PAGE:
Unusual hiring alliances created by U.S. businesses in 2020 are now bearing fruit. When pandemic-related shutdowns devastated some industries and turb
Unusual hiring alliances created by U.S. businesses in 2020 are now bearing fruit.
When pandemic-related shutdowns devastated some industries and turbocharged others last spring, dozens of employers joined forces to match idled workers with open jobs. Companies with urgent staffing needs in industries such as healthcare, grocery and e-commerce formed large-scale matchmaking partnerships with companies in hard-hit sectors such as hospitality, retail and airlines to recruit workers who had been furloughed or laid off
Almost a year later, the partnerships have matched many tens of thousands of workers with open jobs, according to several companies involved in them. And labor specialists say they could be a model for future hiring alliances among employers.
“It’s really a very promising practice,’’ says Jane Oates, head of the nonprofit WorkingNation and an assistant secretary in the Labor Department during the Obama administration. “This strategy will outlast Covid-19,” she says, as it likely will take at least three years for the U.S. to regain lost jobs.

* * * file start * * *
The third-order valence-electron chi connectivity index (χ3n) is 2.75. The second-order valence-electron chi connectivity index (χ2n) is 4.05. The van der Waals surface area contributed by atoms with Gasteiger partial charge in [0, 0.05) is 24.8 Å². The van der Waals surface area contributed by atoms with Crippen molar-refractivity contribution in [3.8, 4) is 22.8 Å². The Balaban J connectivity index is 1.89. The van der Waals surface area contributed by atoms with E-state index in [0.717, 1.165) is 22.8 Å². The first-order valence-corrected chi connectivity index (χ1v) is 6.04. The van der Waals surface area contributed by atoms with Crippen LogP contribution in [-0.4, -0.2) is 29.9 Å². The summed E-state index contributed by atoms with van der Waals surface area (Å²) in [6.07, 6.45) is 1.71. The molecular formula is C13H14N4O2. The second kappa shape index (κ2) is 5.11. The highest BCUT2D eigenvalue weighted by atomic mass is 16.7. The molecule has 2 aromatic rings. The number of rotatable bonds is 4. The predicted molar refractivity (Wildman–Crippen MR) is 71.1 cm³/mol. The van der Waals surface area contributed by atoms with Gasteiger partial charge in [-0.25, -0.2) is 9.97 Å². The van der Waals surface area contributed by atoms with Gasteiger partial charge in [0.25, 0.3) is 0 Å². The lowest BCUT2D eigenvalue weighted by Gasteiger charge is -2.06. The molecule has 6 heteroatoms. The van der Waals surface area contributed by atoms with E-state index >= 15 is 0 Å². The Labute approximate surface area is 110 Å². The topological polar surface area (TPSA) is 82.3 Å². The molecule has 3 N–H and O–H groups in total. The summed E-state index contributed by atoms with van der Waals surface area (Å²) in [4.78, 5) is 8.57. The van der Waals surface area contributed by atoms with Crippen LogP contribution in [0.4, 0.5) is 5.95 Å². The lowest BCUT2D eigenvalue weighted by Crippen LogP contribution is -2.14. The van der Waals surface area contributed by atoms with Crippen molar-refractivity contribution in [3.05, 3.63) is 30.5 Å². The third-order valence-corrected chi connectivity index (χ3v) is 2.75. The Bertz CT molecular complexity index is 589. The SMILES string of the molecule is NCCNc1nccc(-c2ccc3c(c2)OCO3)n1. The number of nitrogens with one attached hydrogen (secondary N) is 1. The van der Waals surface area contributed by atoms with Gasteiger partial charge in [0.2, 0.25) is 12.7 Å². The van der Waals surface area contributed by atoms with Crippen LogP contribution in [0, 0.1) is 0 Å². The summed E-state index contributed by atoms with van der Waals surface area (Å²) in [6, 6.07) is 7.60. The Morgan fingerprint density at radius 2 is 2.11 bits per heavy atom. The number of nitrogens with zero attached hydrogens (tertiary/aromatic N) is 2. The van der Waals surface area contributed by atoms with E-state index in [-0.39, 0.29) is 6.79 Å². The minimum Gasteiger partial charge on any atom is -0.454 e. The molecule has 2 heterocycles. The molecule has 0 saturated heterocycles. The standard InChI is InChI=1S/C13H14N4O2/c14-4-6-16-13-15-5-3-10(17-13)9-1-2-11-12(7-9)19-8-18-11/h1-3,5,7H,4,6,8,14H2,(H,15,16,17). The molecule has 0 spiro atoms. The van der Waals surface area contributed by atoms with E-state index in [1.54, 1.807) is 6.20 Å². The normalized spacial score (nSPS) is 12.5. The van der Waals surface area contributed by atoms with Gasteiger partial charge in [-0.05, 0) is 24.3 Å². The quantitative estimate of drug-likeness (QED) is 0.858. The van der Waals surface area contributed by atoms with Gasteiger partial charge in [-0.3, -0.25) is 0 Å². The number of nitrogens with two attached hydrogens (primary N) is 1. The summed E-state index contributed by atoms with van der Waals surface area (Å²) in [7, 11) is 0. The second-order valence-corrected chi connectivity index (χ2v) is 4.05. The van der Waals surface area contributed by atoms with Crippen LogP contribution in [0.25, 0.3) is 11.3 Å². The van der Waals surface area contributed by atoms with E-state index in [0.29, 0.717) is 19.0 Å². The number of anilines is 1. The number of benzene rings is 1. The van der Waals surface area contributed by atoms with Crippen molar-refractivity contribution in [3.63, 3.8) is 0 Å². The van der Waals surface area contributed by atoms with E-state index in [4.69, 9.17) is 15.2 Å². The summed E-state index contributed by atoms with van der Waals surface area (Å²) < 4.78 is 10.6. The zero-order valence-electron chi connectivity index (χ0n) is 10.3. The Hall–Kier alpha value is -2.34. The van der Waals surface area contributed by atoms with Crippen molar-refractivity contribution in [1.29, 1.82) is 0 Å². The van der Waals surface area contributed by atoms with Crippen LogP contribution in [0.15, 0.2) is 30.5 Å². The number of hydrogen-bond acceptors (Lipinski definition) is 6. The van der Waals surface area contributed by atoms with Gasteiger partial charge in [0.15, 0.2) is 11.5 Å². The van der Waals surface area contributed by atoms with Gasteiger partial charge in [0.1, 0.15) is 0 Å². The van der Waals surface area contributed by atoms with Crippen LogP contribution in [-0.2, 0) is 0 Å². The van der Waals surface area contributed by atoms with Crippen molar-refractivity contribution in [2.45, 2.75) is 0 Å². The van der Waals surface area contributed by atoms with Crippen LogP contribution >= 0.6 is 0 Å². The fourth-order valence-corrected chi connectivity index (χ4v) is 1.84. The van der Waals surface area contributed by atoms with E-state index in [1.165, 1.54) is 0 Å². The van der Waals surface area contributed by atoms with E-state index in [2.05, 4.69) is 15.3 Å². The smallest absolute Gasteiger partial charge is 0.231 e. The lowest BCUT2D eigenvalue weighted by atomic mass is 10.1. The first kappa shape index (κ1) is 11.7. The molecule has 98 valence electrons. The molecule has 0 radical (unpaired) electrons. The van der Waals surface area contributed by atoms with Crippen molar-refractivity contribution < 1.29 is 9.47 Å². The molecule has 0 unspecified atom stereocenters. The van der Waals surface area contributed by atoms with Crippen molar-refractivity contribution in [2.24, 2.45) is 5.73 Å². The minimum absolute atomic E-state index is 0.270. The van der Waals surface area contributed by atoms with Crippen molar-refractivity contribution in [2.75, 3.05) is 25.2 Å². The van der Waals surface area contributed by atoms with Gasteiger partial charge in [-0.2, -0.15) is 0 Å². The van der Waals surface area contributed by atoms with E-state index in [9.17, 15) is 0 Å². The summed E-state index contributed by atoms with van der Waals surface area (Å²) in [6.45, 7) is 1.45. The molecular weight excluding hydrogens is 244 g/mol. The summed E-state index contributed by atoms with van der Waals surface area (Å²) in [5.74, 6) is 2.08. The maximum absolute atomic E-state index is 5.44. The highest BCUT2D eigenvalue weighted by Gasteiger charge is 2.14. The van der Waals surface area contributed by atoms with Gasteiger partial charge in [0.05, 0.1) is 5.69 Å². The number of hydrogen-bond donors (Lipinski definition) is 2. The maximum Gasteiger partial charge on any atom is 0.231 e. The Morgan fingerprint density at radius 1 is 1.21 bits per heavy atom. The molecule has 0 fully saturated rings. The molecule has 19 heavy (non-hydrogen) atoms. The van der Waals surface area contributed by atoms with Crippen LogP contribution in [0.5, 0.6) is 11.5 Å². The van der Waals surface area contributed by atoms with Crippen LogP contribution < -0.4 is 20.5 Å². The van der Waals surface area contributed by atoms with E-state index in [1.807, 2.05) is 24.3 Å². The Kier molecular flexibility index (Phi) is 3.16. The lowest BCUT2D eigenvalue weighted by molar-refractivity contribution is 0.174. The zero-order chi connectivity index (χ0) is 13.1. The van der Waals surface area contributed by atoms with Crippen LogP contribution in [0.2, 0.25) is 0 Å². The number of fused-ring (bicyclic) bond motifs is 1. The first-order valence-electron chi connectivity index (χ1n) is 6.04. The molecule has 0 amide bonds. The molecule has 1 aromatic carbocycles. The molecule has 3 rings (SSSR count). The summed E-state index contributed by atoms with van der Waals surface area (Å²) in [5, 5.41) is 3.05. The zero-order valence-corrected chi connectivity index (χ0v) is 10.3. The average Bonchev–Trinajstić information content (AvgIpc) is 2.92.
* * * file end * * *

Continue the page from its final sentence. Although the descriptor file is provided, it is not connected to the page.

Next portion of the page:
‘A great fit’
CVS Health Corp. formed hiring partnerships with 64 U.S. employers—including Hilton Worldwide Holdings Inc. and Gap Inc.—as it raced to fill open positions in its stores, warehouses and call centers amid a coronavirus-fueled surge in its business last year. The pharmacy and insurance giant created dedicated hiring websites for its partners’ displaced workers and streamlined the selection process for some jobs. Of the more than 100,000 people whom CVS recruited from March to December last year, about 3,700 came from the new partnerships, according to a spokeswoman.